From time to time a play comes along that ticks every box and gives a surprise treatment to a contemporary topic. Matt Parvin’s Gentlemen at the Arcola Theatre, does that and much more in a gripping drama whose storyline gathers in complexity as events unfold.
A masterclass in how to deliver stunningly captivating drama
Gentlemen was set to open in March 2020, days before lockdown. With the passage of time a new cast has been assembled, one of whom was in his first year at drama school three years ago. Huge credit here goes to Casting Director Nicholas Hockaday for assembling a trio of exceptionally skilled actors and Director Richard Speir for drawing on individual strengths to forge a chemistry between them that gives emotional depth to the production. As Speir’s says, “This cast might as well have been lab-grown for the show. With a wonderful blend of youth, experience and sharp wit, I couldn’t wish for better actors to bring Matt’s piece to life”.
The opening scenes have al the makings of a situation comedy. Greg (Charlie Beck) spent his school days deep in study. His reward for all that hard work and isolation was a place at one of England's top universities. Now he intends to milk the opportunity for all it’s worth in a hedonistic mix of societies, pubs, clubs and sex. After all, it is fresher’s term and he’s as fresh as they come. In contrast, his party-going popularity is the antithesis of everything that Kasper (Issam Al Ghussain) has experienced, not that he would want it. While Greg takes to the excesses of university life like a duck to water, Kaspar is the fish out of water. The pair are summoned to the room of the college welfare officer (Edward Judge), known as Timby, who needs to resolve a charge brought by a professor that Greg has plagiarised one of Kaspar’s essays. Greg, with his skilled use of words and personal logic, argues his way out of the accusation. But this is only the start of more serious allegations that eat into his Teflon veneer.
Kaspar remains silent during the mediation session; an intriguing device that makes us wonder why he is not participating and what’s going on in his head. Plenty, is the answer, but for now he is biding his time. If Greg is the focus of act one, dominating it with his endless bravado and antics, the balance of power shifts in act two with Kaspar revealing his mastery of the situation and ability to control the agenda. If only Greg had realised how Kaspar could turn and be so devastatingly menacing.
Caught in the middle is the well-meaning, all-things-to-all-people counsellor who has perfected the art of sitting on the fence to the point at which becomes painful. The bulk of the play is set in his office, designed with convincing attention to detail by Cecilia Trono. It’s spacious enough for some physical action but sufficiently compact to keep everyone in proximity with each other and heighten the intensity of their meetings. The long entrance to the stage is cleverly converted into a corridor that leads off from behind the door and although largely unseen has appropriate wall hangings. It’s subtly lit with light streaming in from a window and lamps giving tonal effects. In the surprise and contrasting opening to act two lighting designer Will Alder and sound designer Jamie Lu, whose outside protest noises work convincingly, have a chance for a little more excess in their creativity.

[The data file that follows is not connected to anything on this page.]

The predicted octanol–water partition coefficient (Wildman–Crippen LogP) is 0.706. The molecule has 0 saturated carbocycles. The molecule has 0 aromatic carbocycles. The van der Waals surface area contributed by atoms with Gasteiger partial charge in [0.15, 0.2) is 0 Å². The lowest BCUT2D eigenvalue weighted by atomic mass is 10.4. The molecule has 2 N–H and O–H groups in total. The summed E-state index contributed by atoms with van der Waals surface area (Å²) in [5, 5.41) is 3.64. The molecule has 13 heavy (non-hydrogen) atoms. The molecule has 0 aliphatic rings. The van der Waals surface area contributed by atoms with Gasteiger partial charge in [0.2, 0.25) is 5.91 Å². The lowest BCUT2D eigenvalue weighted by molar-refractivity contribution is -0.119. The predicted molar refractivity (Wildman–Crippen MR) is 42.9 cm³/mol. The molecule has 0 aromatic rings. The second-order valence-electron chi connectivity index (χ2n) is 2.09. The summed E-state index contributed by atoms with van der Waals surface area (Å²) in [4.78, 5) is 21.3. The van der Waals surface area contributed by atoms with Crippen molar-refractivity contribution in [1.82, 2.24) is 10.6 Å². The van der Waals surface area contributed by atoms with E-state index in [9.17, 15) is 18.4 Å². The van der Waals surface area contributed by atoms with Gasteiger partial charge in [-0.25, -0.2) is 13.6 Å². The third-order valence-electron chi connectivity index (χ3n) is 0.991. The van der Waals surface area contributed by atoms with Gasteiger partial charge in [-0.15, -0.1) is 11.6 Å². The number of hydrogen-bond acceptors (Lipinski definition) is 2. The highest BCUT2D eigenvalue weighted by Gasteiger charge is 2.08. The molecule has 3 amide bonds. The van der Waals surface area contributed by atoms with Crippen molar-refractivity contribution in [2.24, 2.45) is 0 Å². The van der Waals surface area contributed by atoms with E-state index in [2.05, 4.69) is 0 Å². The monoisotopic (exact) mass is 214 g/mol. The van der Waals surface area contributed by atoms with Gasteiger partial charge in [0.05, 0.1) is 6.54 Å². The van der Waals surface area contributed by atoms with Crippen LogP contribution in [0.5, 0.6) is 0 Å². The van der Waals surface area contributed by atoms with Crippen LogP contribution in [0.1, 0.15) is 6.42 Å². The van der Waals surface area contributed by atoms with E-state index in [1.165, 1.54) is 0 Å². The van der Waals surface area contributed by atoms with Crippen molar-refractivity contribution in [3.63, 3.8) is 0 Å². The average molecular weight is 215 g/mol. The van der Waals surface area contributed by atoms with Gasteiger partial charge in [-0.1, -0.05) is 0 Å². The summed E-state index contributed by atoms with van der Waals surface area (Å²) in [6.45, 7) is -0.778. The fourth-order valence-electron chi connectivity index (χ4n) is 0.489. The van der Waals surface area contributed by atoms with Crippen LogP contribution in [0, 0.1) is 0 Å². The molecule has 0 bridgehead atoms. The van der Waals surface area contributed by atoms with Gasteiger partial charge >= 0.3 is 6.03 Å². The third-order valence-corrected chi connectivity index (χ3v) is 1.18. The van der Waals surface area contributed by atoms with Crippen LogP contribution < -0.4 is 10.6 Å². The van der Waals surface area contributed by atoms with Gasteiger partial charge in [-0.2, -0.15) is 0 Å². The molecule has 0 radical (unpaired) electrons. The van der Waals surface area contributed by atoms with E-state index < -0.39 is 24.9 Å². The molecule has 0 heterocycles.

Judge captures the essence of the rather bumbling counsellor to perfection. His tone is cautious, verging on apologetic when he realise he’s said something that might, upset, offend or show lack of understanding. His delivery is often very soft, with some lines in the style of asides, under his breath as he goes out of his way to display his empathy. His softly-softly approach balances the forthright and vehemently outspoken delivery of Beck, who performs as more of a comedic master of the language, running rings round people. Ghussain falls between the two, cleverly setting up the initially compliant and submissive loner only later to take everyone by surprise as he weaves a web of sinister machinations. Delivery by all three is so powerful as to leave mouths aghast at how the manipulations of the situation unfold.
All of this stems form Parvin's finely crafted script and focussed use of language. With a Ph.D in English and years spent at Oxford and Cambridge Universities he’s clearly at home in the setting of his play and his observations of life there have clearly influenced this work. It’s a joy to relish the rich vocabulary, vivid imagery and precisely constructed sentences that elevate the dialogue and gives it heightened credibility in this academic setting, whilst appreciating the skill in creating dark comedy and an intriguing plot.
Class struggles, toxic cultures, the complexities of bisexual identity, how people become victims and why others are aggressors, how those roles can be reversed and the emotions that are generated are all laid bare in Gentlemen, often in the style of a detective investigation. Whatever the resolution of the specific situation between Greg and Caspar, the issues will remain long after, for them and for us all.
Gentlemen is a masterclass in how to deliver stunningly captivating drama.
NB: I am not in any way related to Charlie Beck!